When Lencioni says that An Absence of Trust (#1) detracts from a team, he includes the condition that team members should be ‘comfortable being vulnerable … about their weaknesses’ and other negative personal characteristics. Openness is vital (Stone, 2006). We have been asked to write personal introductions and our responses to the discussion questions shows us to others, but only in the light that we wish to be perceived (Roper, 2007).
Dysfunction #2, Fear of Conflict, is perhaps the key, in my opinion, to working together well. We all hope to become doctors, and there is the subtext that we are competing on this prestigious course. Lencioni states that great team members ‘do not hesitate to disagree with, challenge, and question one another’, but he adds this caution, ‘in the spirit of finding the best answers’. I don’t doubt that some of us some of the time have posted a response not to find ‘the best answer’ but to show off. It is still early in the course, and we haven’t yet found our feet well, so there will be some manoeuvring of expression and interaction type. But here again, honesty will help us build a team. The challenge is to do that while still displaying our intellect at the required level. The grades are important, and the fear is that pushing for the grades may hurt the team building.
I won’t go through all five. Google Books has a preview if you are interested in following up. I’ll just add one point about dysfunction #5 Inattention to Results. I seriously try to read everyone’s writing at least three times; impressionistic, detail, and for memory. If I error in recall, I ask for forgiveness.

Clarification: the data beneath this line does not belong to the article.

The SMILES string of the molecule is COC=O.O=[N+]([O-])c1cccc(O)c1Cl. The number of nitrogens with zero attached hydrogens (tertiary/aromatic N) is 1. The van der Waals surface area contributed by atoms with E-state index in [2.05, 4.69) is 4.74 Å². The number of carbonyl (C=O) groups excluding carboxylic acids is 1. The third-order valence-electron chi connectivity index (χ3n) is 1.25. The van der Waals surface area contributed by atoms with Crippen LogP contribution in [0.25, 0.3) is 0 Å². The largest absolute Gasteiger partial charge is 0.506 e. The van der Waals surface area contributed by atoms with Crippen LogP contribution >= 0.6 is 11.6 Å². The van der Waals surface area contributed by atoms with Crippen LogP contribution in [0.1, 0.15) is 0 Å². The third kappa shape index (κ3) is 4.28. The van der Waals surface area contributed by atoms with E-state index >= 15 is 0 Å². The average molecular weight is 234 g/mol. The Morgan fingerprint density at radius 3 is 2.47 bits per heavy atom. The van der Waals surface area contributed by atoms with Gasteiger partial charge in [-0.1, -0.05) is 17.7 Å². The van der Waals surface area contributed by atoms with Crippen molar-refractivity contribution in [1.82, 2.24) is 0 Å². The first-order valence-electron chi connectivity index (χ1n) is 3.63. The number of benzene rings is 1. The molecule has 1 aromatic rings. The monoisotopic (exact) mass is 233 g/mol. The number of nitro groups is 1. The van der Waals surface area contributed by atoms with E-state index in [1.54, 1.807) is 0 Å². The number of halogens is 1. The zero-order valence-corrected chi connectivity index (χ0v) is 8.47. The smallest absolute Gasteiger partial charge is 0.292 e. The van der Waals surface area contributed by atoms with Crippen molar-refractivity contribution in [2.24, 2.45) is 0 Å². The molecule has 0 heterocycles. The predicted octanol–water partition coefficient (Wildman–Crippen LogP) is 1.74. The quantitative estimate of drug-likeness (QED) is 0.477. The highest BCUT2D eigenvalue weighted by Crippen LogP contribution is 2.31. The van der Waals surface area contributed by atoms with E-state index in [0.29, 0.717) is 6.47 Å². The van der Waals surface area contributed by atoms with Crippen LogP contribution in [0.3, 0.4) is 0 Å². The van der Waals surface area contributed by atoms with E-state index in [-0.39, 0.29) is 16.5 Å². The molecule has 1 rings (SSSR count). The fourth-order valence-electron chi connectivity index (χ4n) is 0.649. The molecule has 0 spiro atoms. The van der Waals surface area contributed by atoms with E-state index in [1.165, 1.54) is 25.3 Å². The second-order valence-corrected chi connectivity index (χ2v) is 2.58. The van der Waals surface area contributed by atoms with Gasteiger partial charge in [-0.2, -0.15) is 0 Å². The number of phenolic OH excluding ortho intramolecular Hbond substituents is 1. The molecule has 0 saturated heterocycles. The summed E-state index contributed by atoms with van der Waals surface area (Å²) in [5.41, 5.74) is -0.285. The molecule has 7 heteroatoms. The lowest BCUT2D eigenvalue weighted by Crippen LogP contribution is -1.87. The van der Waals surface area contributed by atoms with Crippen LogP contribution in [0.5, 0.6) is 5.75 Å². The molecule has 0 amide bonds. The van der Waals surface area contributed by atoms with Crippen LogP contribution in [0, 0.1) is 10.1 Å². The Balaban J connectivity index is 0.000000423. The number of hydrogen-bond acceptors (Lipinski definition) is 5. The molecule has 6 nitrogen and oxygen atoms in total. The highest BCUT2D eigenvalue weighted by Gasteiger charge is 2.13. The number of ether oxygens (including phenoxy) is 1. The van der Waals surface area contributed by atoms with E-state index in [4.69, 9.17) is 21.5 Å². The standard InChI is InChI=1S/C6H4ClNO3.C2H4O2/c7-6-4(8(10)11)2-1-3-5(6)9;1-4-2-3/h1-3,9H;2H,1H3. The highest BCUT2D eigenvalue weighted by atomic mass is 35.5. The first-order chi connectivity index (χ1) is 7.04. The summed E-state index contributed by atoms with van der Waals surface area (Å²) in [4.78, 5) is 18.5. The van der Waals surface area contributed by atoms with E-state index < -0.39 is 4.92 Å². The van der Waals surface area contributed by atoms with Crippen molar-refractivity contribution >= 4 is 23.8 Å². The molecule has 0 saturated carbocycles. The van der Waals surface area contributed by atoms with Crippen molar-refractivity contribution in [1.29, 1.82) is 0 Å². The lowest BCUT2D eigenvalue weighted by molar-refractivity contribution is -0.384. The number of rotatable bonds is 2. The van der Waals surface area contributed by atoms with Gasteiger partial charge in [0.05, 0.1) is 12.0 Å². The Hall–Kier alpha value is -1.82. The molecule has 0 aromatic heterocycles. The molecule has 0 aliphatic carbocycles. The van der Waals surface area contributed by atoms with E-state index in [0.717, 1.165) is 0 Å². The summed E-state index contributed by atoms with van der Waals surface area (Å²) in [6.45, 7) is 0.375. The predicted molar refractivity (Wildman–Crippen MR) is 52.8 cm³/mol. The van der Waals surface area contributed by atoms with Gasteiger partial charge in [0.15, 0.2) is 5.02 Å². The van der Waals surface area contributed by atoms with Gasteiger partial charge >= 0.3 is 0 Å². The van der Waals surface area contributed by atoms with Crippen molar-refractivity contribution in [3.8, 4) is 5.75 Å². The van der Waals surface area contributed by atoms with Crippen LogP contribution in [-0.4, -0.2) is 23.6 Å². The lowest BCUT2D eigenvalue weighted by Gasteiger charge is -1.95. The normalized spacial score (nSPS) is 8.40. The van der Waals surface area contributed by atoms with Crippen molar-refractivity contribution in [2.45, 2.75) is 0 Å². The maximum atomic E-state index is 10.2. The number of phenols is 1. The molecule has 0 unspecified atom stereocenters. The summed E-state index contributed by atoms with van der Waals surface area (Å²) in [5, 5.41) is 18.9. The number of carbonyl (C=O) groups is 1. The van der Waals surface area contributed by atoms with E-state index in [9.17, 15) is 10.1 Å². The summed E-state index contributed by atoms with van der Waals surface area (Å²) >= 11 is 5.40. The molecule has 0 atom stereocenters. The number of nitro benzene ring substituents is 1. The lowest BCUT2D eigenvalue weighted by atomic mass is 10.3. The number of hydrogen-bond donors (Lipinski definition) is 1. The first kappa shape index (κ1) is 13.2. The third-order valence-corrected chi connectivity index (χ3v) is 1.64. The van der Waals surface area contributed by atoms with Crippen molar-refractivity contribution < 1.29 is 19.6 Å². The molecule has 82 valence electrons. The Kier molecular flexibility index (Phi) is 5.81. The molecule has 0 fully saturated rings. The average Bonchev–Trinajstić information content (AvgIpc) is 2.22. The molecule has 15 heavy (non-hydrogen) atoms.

I’ll finish by reproducing your last wonderful lines; ‘Working in groups either at work or school is no more of an option; it is a way of life. Thus, we should get it right and do it willingly.’
Roper, A. R. (2007). The Development of Online Student Skills: Successful online students share their secrets. TCC 2007 Proceedings.
Stone, N. (2006). Conceptualizing intercultural effectiveness for university teaching. Journal of Studies in International Education, 10(4), 334–356.
Lencioni, P. (2005). Overcoming the Five Dysfunctions of a Team: A Field Guide for Leaders. Wiley E-Book. Retrieved on April 21 2015 from: https://books.google.co.jp/books?id=YT4ObpbJdysC&printsec=frontcover&dq=Patrick+Lencioni,+Overcoming+the+Five+Dysfunctions+of+a+Team:+A+Field+Guide+for+Leaders,+Managers,+and+Facilitators+%28San+Francisco:+Jossey-+Bass,+2005%29.&hl=en&sa=X&ei=xY81VZW1EcTX8gW0xIGIDw&ved=0CBwQ6AEwAA#v=onepage&q=Patrick%20Lencioni%2C%20Overcoming%20the%20Five%20Dysfunctions%20of%20a%20Team%3A%20A%20Field%20Guide%20for%20Leaders%2C%20Managers%2C%20and%20Facilitators%20%28San%20Francisco%3A%20Jossey-%20Bass%2C%202005%29.&f=false